The first stage rehearsal is rather a depressing affair.  The principals are occupied in dealing rather with the mechanical details of exits, entrances, crosses, sittings down and gettings up, and the dialogue is allowed to go by the board.  The chorus deal only with broad effects, the niceties of detail are passed over for the time being.  The intention of the first rehearsal is to convey a rough general notion of the relation borne to each other by the various characters in the piece, and if this is accomplished the first rehearsal has served its end.  At the second rehearsal the first half of the first act is dealt with microscopically, and the "business" to be introduced into the musical numbers is roughly sketched out.  The third rehearsal is concerned with the second half of Act One, and by this time the "business" of the entire act is practically settled.  It is now time to call in the ballet-master, Mr. John d'Auban, who looks on during one rehearsal, and comes the next day prepared with a certain number of dances, which he teaches to the company at rehearsals called for this express purpose.  As soon as the details of the first act are roughly settled, Sir Arthur Sullivan usually attends a rehearsal in order to see that the proposed "business" is not inconsistent with his musical effects, and this visit usually results in a certain amount of rearrangement.  He is the most self-sacrificing and unselfish of composers, but even his good-nature is not proof against an arrangement whereby the chorus dance a wild jig during an elaborate cadenza or an unaccompanied quartet.  But when a composer works with a librettist who is deaf, dumb and blind on all musical points, he is not unprepared for professional solecisms of this description.

As soon as the stage rehearsals began it occurred to me that the native ladies of the Japanese village might possibly be prevailed upon to teach us some of their dances, and Mr. Taumaker, the manager of that exhibition, most kindly promised to assist me in every practicable manner.  A very charming young Japanese lady came day after day to rehearsal, and went through her dances, piece by piece, until her very apt pupils, Miss Braham, Miss Jessie Bond and Miss Sybil Grey, were pronounced reasonably proficient.  It was impossible not to be struck by the natural grace and gentle courtesy of their indefatigable little instructress, who, although she must have been very much amused by the earlier efforts of her pupils, never permitted them to see that the spectacle of three English ladies attempting for the first time a Japanese dance in Japanese dress had its ridiculous side.  Our verbal intercourse with this fascinating little lady was limited, all the Japanese we could command being, "Sayo nara" ("good by"), whereas the Japanese young lady (who serves cups of tea in the village tea-house) knew but one English sentence, "sixpence each."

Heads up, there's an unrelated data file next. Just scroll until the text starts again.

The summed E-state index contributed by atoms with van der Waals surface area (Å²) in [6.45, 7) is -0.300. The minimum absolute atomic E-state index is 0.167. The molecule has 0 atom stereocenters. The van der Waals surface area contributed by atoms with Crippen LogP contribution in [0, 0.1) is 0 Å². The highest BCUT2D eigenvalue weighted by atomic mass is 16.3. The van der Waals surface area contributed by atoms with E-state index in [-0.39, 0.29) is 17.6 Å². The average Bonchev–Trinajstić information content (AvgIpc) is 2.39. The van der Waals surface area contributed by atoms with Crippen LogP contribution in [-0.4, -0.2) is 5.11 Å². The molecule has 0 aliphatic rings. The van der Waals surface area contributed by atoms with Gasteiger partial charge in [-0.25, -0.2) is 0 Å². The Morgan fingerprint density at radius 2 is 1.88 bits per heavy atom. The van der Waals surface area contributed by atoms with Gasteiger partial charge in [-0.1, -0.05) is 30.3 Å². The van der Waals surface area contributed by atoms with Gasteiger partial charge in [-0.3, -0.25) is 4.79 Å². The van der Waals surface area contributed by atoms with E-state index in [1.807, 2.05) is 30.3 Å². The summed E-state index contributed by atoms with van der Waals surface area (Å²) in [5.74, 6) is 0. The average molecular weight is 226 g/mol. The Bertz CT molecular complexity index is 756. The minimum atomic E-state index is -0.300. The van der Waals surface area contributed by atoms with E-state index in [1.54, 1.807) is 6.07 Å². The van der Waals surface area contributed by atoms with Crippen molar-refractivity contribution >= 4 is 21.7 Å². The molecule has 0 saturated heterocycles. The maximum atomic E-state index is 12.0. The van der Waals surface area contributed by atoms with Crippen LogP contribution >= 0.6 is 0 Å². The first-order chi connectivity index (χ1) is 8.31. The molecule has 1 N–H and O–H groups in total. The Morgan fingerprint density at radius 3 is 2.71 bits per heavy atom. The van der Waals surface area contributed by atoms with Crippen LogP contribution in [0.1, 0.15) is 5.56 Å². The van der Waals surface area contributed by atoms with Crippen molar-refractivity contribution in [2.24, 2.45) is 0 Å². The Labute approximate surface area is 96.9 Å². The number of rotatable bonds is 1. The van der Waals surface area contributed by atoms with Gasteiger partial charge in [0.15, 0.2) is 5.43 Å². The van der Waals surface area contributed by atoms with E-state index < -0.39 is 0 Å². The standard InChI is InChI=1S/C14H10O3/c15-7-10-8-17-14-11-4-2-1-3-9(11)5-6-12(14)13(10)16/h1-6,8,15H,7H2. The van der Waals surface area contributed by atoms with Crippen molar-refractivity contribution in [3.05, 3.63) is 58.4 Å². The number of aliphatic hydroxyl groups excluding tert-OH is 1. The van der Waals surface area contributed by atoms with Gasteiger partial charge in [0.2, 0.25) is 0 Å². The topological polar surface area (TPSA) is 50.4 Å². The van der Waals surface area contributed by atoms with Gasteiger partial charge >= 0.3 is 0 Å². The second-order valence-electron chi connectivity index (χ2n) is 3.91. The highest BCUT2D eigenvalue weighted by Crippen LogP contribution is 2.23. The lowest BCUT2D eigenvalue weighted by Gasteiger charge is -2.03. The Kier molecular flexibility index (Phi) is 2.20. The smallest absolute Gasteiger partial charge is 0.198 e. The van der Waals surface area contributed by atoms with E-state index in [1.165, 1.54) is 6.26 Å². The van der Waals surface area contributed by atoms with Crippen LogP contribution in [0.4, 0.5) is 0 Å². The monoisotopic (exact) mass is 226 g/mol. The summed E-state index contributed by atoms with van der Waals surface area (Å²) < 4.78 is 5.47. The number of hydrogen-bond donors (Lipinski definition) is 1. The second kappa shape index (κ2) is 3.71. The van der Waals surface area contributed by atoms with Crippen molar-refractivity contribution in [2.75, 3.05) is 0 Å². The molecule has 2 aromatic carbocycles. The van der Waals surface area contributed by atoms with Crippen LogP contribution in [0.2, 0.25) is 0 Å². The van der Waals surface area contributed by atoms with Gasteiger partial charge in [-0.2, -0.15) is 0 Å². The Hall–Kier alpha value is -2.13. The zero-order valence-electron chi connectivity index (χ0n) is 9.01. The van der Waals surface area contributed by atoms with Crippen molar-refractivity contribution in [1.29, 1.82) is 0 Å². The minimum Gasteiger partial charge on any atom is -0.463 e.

The first dress rehearsal is usually a disappointing business.  The dresses require considerable alterations to make them fit, many of the dresses are incomplete, the company have yet to learn how to put them on, the bootmaker has, as a matter of course, disappointed us.  But by the second dress rehearsal the costumes are quite satisfactory, and the third, with band, scenery, and lime-lights as at night, is to all intents and purposes a first performance.  

And yet not quite that, for at the close of this last rehearsal, the night before the production of the piece, the fearful thought occurred to us that the Mikado's song, in the second act, was extremely poor and had much better be cut out.  It was excellently sung and acted by Mr. Temple, but the merit of his performance seemed only to make the words show to a greater disadvantage by reason of the contrast.  So at least I thought, and so thought my collaborateur at the end of the rehearsal.  We broke it delicately to Mr. Temple, for it was his only song, and we felt that he would have good ground for complaint if we took it from him.   Mr. Temple, however, most cheerfully resigned the song, and it was publicly announced to principals and chorus that it would be omitted.  Presently half a dozen gentlemen, press men and others who had witnessed the rehearsal, came to us in a body and begged us to restore the excised "number," suggesting that it could be cut out after the first performance, if it was then thought desirable to do so.  Their wishes prevailed, and a message was sent to the members of the chorus (who by this time were changing their clothes) that the Mikado's song would be sung after all.  As we were leaving the theatre, a few minutes later, we heard three ringing cheers from the chorus dressing-rooms.  On inquiry we found that the cheers were the outcome of their gratification at the restoration of the song, which is now one of the most successful features of the second act.  They were right and we were wrong.

Of the first performance of this, or any other piece with which I have been concerned, I can say little, as I always leave the theatre as the curtain rises on the first act and do not return until the end of the last. With the last rehearsal my functions come to an end.  All has been done that can be done, and the fortunes of the play are in the hands of the audience.